The Maritime industry has long been one of the largest contributors of global greenhouse gasses (ghg), with annual CO2 emissions approaching 950 million tonnes. To give that stat some magnitude, just one large shipping-container vessel can emit the equivalent pollution to 50 million cars!
Left unregulated, the industry had been expected to contribute up to 17% of the global CO2 emissions by 2050.
With international shipping pollution accounting for up to 50,000 premature deaths per year in Europe alone, it was imperative that new emission regulations be put in place by both governments and governing bodies. One such regulation outlined by the International Maritime Organisation (IMO) proposes that the industry cuts out all ghg emissions by the end of the century; with an initial strategy set out to reduce 2008’s emissions level by 50% by 2050.
Whilst mandates like these are indeed powerful, they will no doubt be leaving manufacturers, users and the necessary decision makers with a tough problem.
How do you actually achieve this?
Moving large, heavy volumes long distances has and always will be an energy intensive endeavour and that is not likely to change. What needs addressing is what energy vector can provide the required energy?
In an effort to cut local emissions, many users first thoughts will tend towards the implementation of battery technologies. The Teslas of the sea? However, whilst batteries may provide an excellent short-duty cycle option, they alone will not be able to take the full load required to power long range shipping vessels. The simple reasons for this are they have a relatively low power density and therefore carry large weight penalty and also have long recharge times.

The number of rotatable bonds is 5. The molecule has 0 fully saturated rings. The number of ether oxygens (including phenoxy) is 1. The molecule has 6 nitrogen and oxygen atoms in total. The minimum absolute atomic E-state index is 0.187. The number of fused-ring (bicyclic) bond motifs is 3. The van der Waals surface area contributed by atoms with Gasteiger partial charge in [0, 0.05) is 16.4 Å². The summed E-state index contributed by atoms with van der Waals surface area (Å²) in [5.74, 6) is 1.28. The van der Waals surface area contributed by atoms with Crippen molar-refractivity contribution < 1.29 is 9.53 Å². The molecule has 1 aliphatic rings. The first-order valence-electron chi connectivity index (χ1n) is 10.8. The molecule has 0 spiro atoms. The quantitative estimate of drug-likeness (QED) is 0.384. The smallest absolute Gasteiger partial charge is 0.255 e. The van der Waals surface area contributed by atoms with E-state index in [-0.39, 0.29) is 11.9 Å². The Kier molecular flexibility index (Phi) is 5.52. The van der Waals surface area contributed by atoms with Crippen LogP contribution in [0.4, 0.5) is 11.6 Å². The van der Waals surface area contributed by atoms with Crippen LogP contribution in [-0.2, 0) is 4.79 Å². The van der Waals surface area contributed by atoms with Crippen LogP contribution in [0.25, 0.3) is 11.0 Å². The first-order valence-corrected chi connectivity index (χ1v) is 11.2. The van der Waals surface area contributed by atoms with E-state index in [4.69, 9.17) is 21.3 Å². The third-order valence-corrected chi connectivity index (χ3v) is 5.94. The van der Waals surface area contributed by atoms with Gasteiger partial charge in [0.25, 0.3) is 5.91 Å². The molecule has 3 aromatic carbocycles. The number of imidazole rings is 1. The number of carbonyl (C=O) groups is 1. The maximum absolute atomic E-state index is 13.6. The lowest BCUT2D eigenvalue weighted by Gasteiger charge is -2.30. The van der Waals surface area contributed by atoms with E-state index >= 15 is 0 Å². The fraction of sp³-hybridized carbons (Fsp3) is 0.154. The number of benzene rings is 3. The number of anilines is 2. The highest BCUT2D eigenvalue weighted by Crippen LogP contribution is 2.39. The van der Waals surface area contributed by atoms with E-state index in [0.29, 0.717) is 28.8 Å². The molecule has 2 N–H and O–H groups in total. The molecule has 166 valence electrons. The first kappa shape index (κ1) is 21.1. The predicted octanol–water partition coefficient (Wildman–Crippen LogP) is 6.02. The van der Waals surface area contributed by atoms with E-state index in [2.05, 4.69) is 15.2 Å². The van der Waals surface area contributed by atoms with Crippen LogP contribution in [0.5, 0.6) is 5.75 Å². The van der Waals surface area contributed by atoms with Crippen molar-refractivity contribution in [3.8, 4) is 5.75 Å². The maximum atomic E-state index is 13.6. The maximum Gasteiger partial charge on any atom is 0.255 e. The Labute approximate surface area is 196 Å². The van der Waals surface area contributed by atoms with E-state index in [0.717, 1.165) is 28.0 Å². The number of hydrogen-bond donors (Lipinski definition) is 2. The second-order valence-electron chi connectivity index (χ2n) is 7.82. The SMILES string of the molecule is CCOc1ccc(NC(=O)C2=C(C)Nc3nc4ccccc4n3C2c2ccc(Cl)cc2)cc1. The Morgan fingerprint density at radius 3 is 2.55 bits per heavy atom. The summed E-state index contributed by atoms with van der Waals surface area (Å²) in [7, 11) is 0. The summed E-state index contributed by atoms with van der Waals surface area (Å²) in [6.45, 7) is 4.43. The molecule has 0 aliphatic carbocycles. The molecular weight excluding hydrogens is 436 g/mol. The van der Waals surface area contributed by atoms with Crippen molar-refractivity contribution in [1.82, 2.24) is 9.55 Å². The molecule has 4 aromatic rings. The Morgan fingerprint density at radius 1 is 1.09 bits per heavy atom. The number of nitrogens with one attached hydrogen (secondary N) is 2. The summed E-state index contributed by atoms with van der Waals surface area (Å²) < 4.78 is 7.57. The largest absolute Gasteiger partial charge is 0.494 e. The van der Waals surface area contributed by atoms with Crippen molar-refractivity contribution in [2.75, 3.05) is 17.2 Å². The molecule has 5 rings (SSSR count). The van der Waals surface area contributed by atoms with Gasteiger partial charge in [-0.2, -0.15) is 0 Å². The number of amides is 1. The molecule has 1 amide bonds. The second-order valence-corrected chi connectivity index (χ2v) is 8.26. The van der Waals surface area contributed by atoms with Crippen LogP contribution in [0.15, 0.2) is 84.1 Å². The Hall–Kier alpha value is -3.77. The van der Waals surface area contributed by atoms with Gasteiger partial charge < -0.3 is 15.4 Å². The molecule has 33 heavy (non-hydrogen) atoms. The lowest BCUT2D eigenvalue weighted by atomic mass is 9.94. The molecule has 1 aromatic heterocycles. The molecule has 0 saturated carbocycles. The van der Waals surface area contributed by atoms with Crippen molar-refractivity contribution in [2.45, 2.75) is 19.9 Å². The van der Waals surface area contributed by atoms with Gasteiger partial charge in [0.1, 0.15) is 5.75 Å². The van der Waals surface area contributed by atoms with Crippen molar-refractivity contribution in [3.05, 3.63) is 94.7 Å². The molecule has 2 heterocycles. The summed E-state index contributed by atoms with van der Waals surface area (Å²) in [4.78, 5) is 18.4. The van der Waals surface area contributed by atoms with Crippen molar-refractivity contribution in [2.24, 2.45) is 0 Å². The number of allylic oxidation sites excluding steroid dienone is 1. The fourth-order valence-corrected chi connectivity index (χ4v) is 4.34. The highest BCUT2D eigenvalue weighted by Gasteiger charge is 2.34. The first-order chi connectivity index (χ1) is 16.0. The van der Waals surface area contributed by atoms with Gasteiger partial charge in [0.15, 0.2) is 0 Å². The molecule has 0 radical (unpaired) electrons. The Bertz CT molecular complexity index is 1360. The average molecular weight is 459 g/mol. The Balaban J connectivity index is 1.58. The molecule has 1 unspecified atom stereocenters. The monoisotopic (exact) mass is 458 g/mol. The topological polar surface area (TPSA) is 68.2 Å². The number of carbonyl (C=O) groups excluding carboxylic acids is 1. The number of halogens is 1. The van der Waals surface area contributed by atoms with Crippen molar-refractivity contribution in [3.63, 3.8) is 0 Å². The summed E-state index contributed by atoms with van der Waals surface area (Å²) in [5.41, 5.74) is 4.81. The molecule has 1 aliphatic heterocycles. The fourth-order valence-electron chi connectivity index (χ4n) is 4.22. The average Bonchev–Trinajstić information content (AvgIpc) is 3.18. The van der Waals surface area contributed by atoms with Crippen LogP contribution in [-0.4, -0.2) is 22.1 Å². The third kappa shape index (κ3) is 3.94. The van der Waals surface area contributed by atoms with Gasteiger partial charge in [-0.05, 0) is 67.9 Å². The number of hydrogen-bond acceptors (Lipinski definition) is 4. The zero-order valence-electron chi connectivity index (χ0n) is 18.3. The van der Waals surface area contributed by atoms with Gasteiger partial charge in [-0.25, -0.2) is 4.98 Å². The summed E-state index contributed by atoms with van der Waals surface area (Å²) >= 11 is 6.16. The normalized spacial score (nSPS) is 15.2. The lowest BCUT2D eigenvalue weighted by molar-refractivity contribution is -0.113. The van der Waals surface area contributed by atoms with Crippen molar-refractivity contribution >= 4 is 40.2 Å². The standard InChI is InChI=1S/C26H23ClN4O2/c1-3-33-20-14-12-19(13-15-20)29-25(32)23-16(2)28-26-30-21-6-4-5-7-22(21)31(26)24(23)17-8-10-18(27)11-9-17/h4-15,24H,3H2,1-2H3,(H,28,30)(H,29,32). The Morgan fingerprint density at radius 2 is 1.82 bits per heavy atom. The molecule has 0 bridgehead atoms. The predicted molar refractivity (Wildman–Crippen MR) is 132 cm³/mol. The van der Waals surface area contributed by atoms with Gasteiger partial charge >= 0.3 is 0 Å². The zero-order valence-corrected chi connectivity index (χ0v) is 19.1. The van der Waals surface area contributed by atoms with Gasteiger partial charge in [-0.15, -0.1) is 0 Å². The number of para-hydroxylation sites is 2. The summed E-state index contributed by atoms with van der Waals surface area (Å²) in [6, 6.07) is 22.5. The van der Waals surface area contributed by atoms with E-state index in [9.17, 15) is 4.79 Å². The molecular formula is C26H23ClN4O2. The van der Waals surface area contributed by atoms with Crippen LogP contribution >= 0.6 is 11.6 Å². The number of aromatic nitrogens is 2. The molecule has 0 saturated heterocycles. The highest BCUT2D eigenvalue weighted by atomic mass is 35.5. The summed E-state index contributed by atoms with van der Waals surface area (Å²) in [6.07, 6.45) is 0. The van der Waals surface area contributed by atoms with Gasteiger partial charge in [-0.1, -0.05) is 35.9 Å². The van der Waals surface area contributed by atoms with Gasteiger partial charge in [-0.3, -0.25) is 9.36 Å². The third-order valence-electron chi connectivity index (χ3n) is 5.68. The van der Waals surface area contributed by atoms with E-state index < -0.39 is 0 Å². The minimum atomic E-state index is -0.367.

For a vessel required to travel thousands of miles, the sheer weight of batteries required to achieve this feat would be so enormous that the cargo carrying capacity of the vessel would suffer. And whilst fast chargers are a good option, the quantity of batteries required to be charged will not only take far too long (especially for a vessel that makes its money from being on the sea); but can also lead to expedited chemistry degradation and eventual prohibitive replacement costs.
There is a reprieve, however. Hydrogen fuel cells may present the perfect zero emission solution. Fuel cells, like the Bramble Energy PCBFC, generate electricity from hydrogen gas whilst producing no emissions other than water vapour. So, when thought of as an engine, as long as there is a hydrogen source – typically stored in cylinders or similar, the fuel cell is able to produce power.
And with an energy density 4 times better than lithium ion batteries, the vessels carrying capacity can continue almost unaffected. Finally, the shipping industry is accustomed to refuelling (albeit bunker fuel) and hydrogen can be refuelled within the same timeframe as traditional bunker fuel, with only minor dock infrastructure alterations required for storage. When compared with the electrical infrastructure that would be required to fast charge the required quantity of batteries, we at Bramble Energy think the choice is clear.
What shape do you think the future of the maritime and shipping industry is going to take? Let us know by sending us a message HERE or at firstname.lastname@example.org. Want to keep informed with great articles like this? Sign up to our newsletter HERE and follow us on social media using @brambleenergy.
Dr. Vidal Bharath